June 1, 2024
June 1, 2024

The People Behind the Metrics of Quality ControlThe People Behind the Metrics of Quality Control

My first foray into the metrics of quality control and food safety was during a time when I was unemployed for three years.  A friend recommended me to a company that did x-ray inspection for other food plants.  The product being inspected was on hold because the customer either had a problem with their inspection systems or it needed to be retested for suspected contaminant.

This company employed people who were either out of work or at some other stage of life where they needed or wanted additional income.  However, the employee selection always reflected a strong work ethic and a willingness to maintain high standards of quality control.

The packaged food was placed on a conveyor, passed through a medical grade x-ray machine, was viewed on a screen (in a booth) by the quality control worker, rejected as needed and then replaced in its larger box and onto a pallet.  It was the job of the viewer to assess the image on the screen and determine whether there was a contaminant.

The metrics of quality control were safeguarded carefully by collecting (rejecting) the product before and after the item with suspected contaminant.  These items would later be rescanned to determine, in a second pass, if an impurity was still detected.  It was the watchful eye of a trained technician that captured contaminated product in order to keep it out of the marketplace.

Another way to manage the metrics of quality control was to run the line a great deal slower than you would find on an industrialized line with an automatic x-ray system.  Given that the product was on hold, this was a necessity, and even preferred.  In addition, a “test” package was sent through the x-ray to make sure the operator was capable of rejecting what the expected contaminant looked like.  For instance, if the suspected pollutant was a 1.0mm Stainless Steel 316 object, then that same size (or smaller) would be used for testing.  If the operator missed the test, then all product since the last test would be reinspected, just as it should be in a food plant.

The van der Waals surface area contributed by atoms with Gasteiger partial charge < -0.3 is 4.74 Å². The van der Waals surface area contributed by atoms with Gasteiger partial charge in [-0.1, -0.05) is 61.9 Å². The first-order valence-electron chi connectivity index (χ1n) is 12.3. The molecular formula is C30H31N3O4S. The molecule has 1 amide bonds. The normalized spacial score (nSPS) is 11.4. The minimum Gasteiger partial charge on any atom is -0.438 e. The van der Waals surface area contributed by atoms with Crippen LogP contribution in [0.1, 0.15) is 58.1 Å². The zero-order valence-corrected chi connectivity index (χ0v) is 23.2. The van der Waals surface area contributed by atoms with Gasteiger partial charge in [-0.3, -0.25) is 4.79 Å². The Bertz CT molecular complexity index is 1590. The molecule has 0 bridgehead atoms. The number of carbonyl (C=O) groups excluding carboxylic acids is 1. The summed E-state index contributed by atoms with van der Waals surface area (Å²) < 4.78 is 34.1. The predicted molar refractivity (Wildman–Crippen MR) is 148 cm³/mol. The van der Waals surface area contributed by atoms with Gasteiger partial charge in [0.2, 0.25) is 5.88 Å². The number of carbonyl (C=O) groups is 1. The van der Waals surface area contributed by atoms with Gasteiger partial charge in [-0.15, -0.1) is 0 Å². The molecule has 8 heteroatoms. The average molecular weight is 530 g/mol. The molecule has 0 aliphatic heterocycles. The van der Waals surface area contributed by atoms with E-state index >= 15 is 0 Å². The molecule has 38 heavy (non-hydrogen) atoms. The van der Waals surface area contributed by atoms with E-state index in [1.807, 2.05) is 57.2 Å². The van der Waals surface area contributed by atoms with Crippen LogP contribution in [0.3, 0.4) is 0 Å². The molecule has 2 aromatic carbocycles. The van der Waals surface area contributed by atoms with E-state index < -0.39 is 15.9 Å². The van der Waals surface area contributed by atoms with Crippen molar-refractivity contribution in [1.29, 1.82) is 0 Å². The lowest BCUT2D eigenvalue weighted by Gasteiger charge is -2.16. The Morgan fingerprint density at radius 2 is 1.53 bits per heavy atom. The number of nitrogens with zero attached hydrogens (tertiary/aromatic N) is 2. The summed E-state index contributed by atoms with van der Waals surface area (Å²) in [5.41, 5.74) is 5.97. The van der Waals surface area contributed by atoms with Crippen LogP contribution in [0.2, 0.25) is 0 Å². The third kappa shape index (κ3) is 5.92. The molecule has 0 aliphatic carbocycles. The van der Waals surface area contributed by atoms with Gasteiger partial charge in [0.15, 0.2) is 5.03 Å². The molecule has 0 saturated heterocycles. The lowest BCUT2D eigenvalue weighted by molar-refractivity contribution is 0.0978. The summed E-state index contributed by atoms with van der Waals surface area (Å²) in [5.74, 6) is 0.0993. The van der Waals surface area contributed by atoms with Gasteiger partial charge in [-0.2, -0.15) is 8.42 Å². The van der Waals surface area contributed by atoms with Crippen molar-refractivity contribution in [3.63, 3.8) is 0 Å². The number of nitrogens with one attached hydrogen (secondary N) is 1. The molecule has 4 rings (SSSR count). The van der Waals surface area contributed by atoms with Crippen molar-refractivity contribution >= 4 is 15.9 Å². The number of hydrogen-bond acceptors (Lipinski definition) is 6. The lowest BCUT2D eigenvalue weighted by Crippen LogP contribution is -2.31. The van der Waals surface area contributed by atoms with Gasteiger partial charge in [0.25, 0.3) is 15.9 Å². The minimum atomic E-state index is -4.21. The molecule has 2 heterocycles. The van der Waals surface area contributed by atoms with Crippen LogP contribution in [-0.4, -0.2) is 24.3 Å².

Three years later, I began working as the Sales and Quality Manager for Regal Packaging Services.  I discovered that my time “in the booth” was extremely helpful in understanding what companies were expecting to accomplish when in quality control testing both in x-ray inspection and in metal detection.  I already understood the metrics of quality control.  I recognized how critical it is to manage a production line right down to the lowest or smallest part of the process.

Along with our sales and service team, we bring nearly 100 years of experience to the job, so we can offer expertise that other companies who are in the business of selling “metal detectable products” just can’t offer.

In addition, we have worked to maintain ISO 9001:2015 certification, demonstrating our commitment to excellence in product quality and cutting-edge innovation in the industry.  We are consistent, dependable, and focused on our part in setting a high level of metrics for quality control in the food safety chain.  Ten years into the job, I realize I couldn’t have imagined having an influence of any kind in the food industry.

As we have worked with our customers, we’ve gone from offering four types of certified contaminants to seventeen, including what we believe is the best bone simulate available on the market.  As a result, over those same ten years, we have tripled our revenue.  We know that is a direct result of hiring the right people and training them appropriately.

At every level, we want our employees to be ahead of the industry, responding to customers’ inquiries about how to successfully meet the needs of their application.  At times, we put them in touch with our metal detectors salespeople, technicians and auditors who provide guidance based on decades of field experience.  Those same people bring back their experience to the Testrods team to help us navigate the ins and outs of a wide variety of metal detection and x-ray inspection challenges.  We’ve also been known to visit assorted plants to see what they are doing first-hand.

In fact, our first venture into bone simulate products came as the result of a visit to a nearby, nationally known meat processing and packing company.  We were able to provide them with a multi-card containing an array of sizes and thicknesses of contaminant which they could view and compare with the typical bone they were expecting to find at the end of the production line.

Most companies selling metal detection and x-ray inspection verification test pieces are also selling a host of other products.  They leave the details up to their providers and essentially serve as a middleman in the food safety picture.  That’s not to disparage any of their products or services.  They just don’t have the time or resources for their staff to be experts in the industry.  At we’re passionate about providing the right tools for the food industry.

In the end analysis, keeping food safe is more than just machines, tools, processes, procedures, or systems.  It is about the people who manage these things, people who care about the quality of their work and how it impacts their own families and friends.  So, when you get right down to it, you have to ask yourself, “Am I the right kind of person to fit into the metrics of quality control?”  Call us at 866-691-8560 or email

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